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Encyclopedia Britannica Ceases Print Edition

March 16, 2012
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The venerable Encyclopedia Britannica will go online only for future editions. Its last edition, produced in 2010, spanned 32 volumes and weighed 129 pounds. The company says it has no plans to sell another print edition after its current stock runs out.

Often considered the most scholarly of encyclopedias, Britannica was founded in 1768 in Scotland and has been in print continuously ever since.

"The end of the print set is something we’ve foreseen for some time," said Jorge Cauz, President of Encyclopaedia Britannica, Inc. "It’s the latest step in our evolution from the print publisher we were, to the creator of digital learning products we are today."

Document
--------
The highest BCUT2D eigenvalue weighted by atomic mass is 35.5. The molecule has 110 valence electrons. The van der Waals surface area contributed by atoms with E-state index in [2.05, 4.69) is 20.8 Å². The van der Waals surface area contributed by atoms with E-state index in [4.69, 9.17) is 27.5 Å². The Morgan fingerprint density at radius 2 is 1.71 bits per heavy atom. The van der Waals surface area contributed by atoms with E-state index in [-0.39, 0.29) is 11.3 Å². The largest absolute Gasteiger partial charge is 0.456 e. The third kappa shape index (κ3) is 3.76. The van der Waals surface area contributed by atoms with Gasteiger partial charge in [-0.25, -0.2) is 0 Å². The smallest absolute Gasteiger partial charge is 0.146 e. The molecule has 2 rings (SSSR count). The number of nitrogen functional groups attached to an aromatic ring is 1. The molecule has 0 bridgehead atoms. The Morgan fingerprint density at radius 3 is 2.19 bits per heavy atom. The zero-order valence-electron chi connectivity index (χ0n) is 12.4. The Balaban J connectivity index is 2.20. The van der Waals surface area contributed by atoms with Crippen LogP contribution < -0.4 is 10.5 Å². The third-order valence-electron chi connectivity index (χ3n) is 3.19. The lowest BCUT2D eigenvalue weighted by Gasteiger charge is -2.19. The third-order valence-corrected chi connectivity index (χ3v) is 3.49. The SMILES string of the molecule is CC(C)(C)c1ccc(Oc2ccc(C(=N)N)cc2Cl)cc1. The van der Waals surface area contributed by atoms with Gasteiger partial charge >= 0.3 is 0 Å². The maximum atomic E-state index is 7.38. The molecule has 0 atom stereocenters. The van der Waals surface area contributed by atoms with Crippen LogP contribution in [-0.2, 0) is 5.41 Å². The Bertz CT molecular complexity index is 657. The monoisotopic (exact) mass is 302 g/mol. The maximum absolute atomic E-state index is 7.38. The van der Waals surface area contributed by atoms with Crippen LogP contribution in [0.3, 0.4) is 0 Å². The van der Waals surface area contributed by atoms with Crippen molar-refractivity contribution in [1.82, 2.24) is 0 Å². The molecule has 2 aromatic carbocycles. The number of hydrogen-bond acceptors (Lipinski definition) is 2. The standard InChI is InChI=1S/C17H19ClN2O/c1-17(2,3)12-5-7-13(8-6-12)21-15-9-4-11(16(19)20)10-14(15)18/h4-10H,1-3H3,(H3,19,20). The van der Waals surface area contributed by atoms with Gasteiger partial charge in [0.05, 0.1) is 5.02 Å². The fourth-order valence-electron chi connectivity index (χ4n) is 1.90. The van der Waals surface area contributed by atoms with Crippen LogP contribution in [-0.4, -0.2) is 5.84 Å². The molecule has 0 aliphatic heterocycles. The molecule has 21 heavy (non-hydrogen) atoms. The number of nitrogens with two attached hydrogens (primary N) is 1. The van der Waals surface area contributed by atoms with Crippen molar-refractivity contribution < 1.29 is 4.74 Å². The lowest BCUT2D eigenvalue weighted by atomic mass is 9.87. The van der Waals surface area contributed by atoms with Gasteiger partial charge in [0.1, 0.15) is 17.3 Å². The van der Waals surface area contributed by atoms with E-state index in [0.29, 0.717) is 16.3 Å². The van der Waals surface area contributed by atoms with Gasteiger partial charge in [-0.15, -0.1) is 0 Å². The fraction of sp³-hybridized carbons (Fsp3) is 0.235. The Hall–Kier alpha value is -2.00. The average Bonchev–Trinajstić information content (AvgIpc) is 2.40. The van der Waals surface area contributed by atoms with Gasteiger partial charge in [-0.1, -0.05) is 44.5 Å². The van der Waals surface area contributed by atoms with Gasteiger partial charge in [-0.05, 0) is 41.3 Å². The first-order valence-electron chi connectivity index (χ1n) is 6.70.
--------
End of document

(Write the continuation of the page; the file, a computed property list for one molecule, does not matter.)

The company began exploring digital publishing in the 1970s, creating the first digital encyclopedia for LexisNexis users in 1981. It produced a version on CD-ROM in 1989 and was the first encyclopedia on the Internet in 1994.

"We’re digital, we’re mobile, and we’re social," said Cauz. "We’re a very different company from 20 or 30 years ago."

Competing encyclopedia such as Colliers has not been in print since 1998; the Encyclopedia Americana was last published in 2006.

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